Author Topic: Another cash flow evaluation  (Read 2049 times)

$200k

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Another cash flow evaluation
« on: December 09, 2016, 06:14:23 PM »
Hey gang - would like any insights on this rental property:

Purchase Price: $130,000; 3/2 SFH (mountain town); 1920s brick construction; "B-" neighborhood. 
Down: $26,000
Closing costs: $3,000
Interest rate 5%/30-years

Monthly Rent: $1,200
- Vacancy: $60 (5%)
- Mgmt: $120
- Taxes: $105 (1%)
- Ins: $100 (ballparking this cost)
- Repairs: $60 (5%)
- Utilities: $50 (ballparking this cost)
- CapEx: $60 (5%)

Cash Flow from Ops = $645
- Mortgage: $560

Monthly cash flow = $85

This is a "retail" deal and most likely a pass.  Still, I'd like some opinions!  Am I too low on vacancy and CapEx?  Too high on insurance?  Seems like it evens out and it still doesn't cash flow very well.   

Am I doing something wrong or is this just the wrong property? 

Blindsquirrel

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Re: Another cash flow evaluation
« Reply #1 on: December 10, 2016, 08:08:27 AM »
would pass, way to thin on cash flow

waltworks

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Re: Another cash flow evaluation
« Reply #2 on: December 10, 2016, 09:49:57 AM »
Insurance varies so widely between areas that I wouldn't secondguess you there, but it does seem high.

I'd put vacancy at 10%, not 5%.

Regardless, I wouldn't buy it.

-W

bobechs

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Re: Another cash flow evaluation
« Reply #3 on: December 10, 2016, 10:32:23 AM »
Just apply the one percent (or 100 months' rent) rule to the purchase price as a first screen and you don't need to read any further.  There is no way to make up with fancy financing shell-games or double-secret insurance discounts for that decisive failure.

There is nothing easier than finding property offered for sale above one hundred months' rent, anywhere you may live.  Each one of those listings is telling you the owner expects to capture all the potential profit from your rental for herself, in advance, with no rebates.

Just because a property passes that initial screen does not mean it is a good prospect, but if it fails there is no realistic chance you will make money renting it out.  Don't pester me with scenarios of fantastic increases in realty prices.  That is real estate speculation, not rental and it is a whole other bubble to deal with.

$200k

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Re: Another cash flow evaluation
« Reply #4 on: December 14, 2016, 03:41:39 PM »
Just apply the one percent (or 100 months' rent) rule to the purchase price as a first screen and you don't need to read any further.  There is no way to make up with fancy financing shell-games or double-secret insurance discounts for that decisive failure.

There is nothing easier than finding property offered for sale above one hundred months' rent, anywhere you may live.  Each one of those listings is telling you the owner expects to capture all the potential profit from your rental for herself, in advance, with no rebates.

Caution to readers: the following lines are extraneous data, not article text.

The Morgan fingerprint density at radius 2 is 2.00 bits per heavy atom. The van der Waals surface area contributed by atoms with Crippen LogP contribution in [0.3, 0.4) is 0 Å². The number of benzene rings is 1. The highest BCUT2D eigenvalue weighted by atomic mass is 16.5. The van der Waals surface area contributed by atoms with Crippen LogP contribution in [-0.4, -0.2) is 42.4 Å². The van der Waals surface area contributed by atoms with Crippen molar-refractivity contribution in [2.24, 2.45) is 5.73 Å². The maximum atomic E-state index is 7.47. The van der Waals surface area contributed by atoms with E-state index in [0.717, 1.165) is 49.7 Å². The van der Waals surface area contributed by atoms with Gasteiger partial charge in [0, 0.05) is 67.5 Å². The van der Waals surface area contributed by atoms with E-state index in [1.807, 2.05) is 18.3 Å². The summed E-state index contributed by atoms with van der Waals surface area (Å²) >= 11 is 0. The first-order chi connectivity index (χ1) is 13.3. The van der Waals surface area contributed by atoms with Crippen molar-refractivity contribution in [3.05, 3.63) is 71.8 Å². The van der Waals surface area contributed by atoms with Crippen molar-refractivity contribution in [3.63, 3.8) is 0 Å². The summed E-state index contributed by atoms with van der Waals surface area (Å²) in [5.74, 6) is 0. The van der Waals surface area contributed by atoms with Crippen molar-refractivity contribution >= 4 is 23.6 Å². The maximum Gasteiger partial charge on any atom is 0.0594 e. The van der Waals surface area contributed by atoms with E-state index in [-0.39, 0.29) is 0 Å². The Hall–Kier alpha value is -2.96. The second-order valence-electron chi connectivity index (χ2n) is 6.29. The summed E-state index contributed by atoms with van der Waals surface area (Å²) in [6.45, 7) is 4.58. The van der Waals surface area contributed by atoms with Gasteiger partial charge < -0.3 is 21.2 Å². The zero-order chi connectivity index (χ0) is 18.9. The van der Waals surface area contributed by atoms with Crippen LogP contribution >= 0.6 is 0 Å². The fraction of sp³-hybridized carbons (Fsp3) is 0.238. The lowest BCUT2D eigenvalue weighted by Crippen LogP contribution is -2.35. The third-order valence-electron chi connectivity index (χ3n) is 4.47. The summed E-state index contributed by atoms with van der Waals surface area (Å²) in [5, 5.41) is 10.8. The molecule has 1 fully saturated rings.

Just because a property passes that initial screen does not mean it is a good prospect, but if it fails there is no realistic chance you will make money renting it out.  Don't pester me with scenarios of fantastic increases in realty prices.  That is real estate speculation, not rental and it is a whole other bubble to deal with.

Yeah I realize this doesn't meet the 1% rule, but I wanted to run the analysis and get some opinions on the analysis, even if it was just academic for my own "learning experience."  I've also heard there is a general sentiment that 1% is hard to find in much of the U.S., unless you are willing to invest in a warzone.

But agree with everyone though, definite pass. 

 

waltworks

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Re: Another cash flow evaluation
« Reply #5 on: December 14, 2016, 04:13:45 PM »
Yes, 1% rule is hard to find right now. RE prices are crazy high, so spending a lot of time/effort on finding rentals is probably a waste of your time unless you have a great network to find off-market stuff or you live somewhere with low housing prices and high rents.

Just not a good time in the US for rentals. I sold all mine except one that I might eventually move into.

-W

$200k

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Re: Another cash flow evaluation
« Reply #6 on: December 14, 2016, 05:14:38 PM »
Yes, 1% rule is hard to find right now. RE prices are crazy high, so spending a lot of time/effort on finding rentals is probably a waste of your time unless you have a great network to find off-market stuff or you live somewhere with low housing prices and high rents.

Just not a good time in the US for rentals. I sold all mine except one that I might eventually move into.

-W

Do you plan on going back into the RE market when prices make sense?  Most realtor/banking events I attend are predicting a small slump in price for 2017-2018; but nothing like what we saw during the downturn.   

Finding it hard to sit patiently on cash (what if it takes 5 years for prices to get back down to 1%?), but I know its the right thing to do.   

waltworks

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Re: Another cash flow evaluation
« Reply #7 on: December 14, 2016, 06:58:03 PM »
Invest in other things, that's my advice. If RE won't make you money, sitting on cash isn't IMO a great idea. If you want to keep a little bit handy to jump on a deal, fine. But basically you should be sticking money in the market or paying down debt or doing *something* with extra funds, not sitting around waiting for RE deals.

-W